Jobs in Puppetry - they DO exist!

You might be wondering: can I get a job doing puppetry? Or something puppetry adjacent?

Yes! Yes you can!

Will I make money doing puppetry? Or something puppetry adjacent? depends.

It depends on what you want to do. Write, perform, produce, direct, build, wrangle? You might know already, but until I had dabbled in a little of everything I didn't know that I was a solo performer and comedian who doesn't want to be told what to do. I like to be in charge of the vision. But not everyone does.

The potential for an actual income is up to you, your work style and preferences and personality, and so many other factors.

Here are the jobs I know of in puppetry, with income potentials in dollar signs.

So $=trickle, and $$$=big bux. This is all based on what I hear and my own experience. Nothing is absolute.

  • puppeteer for TV/Film ($$$)

  • traveling solo act (schools, cruises, events) ($-$$)

  • theater puppeteer ($)

  • administrator for a puppetry company ($-$$)

  • puppetry educator ($)

  • puppet fabricator/puppet builder ($$)

  • special effects puppeteer ($$)

  • stop motion puppeteer ($$)

If you want to try it out before committing to anything, I made a list of tried-and-true puppetry side hustles you can start and you can grab it over here.

How to Get to Sesame Street

If you want to end up on Sesame Street or become a puppeteer for the Muppets or for TV, you totally can!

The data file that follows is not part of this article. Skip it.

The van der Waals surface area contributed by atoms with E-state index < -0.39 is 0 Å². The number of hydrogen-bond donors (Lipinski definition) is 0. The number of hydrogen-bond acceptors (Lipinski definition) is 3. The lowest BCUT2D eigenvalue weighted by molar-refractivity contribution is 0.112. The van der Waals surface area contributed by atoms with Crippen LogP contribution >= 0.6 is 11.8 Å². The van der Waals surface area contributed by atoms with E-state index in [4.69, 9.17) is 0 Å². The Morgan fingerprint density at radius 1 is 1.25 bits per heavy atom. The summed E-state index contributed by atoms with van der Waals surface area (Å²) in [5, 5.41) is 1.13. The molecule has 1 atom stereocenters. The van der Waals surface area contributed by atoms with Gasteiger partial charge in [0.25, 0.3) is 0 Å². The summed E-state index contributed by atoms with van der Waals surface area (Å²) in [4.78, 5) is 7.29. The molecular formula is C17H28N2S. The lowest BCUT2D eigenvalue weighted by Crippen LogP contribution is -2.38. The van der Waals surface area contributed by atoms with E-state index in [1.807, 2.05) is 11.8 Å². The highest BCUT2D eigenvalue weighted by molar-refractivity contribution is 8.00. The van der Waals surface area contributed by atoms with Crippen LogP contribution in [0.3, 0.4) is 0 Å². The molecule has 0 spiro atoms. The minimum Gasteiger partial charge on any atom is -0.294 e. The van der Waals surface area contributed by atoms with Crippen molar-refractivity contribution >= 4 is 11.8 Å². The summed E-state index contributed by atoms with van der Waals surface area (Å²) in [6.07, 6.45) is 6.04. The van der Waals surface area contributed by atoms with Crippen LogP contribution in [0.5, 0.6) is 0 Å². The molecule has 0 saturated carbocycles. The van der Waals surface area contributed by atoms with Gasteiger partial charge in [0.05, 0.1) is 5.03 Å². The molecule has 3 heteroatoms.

But first, you need to practice and get monitor training and probably move to NY or LA.

Work on your voices, your puppetry technique, your monitor skills and your people skills. You will be working 12 hour days on set and spending a lot of time in cramped spaces with other puppeteers. Those people need to like you because they will be spending time with their head in your armpits, and you theirs.

You also need to be agile because of these cramped spaces. Can you fit yourself into a barrel that is under water, like Jim Henson did for the opening of The Muppet Movie? Or inside a garbage can like Carrol Spinney did to play Oscar the Grouch?

Any claustrophobia will be a dealbreaker.

I once puppeteered from inside of a grave in Atlanta. It was an unoccupied grave, but it was in a real graveyard with real dead people.

The crew covered the hole with a piece of plywood and then covered that with a layer of dirt. It was just me and a puppet in the dark, waiting in the underworld to hear "action!"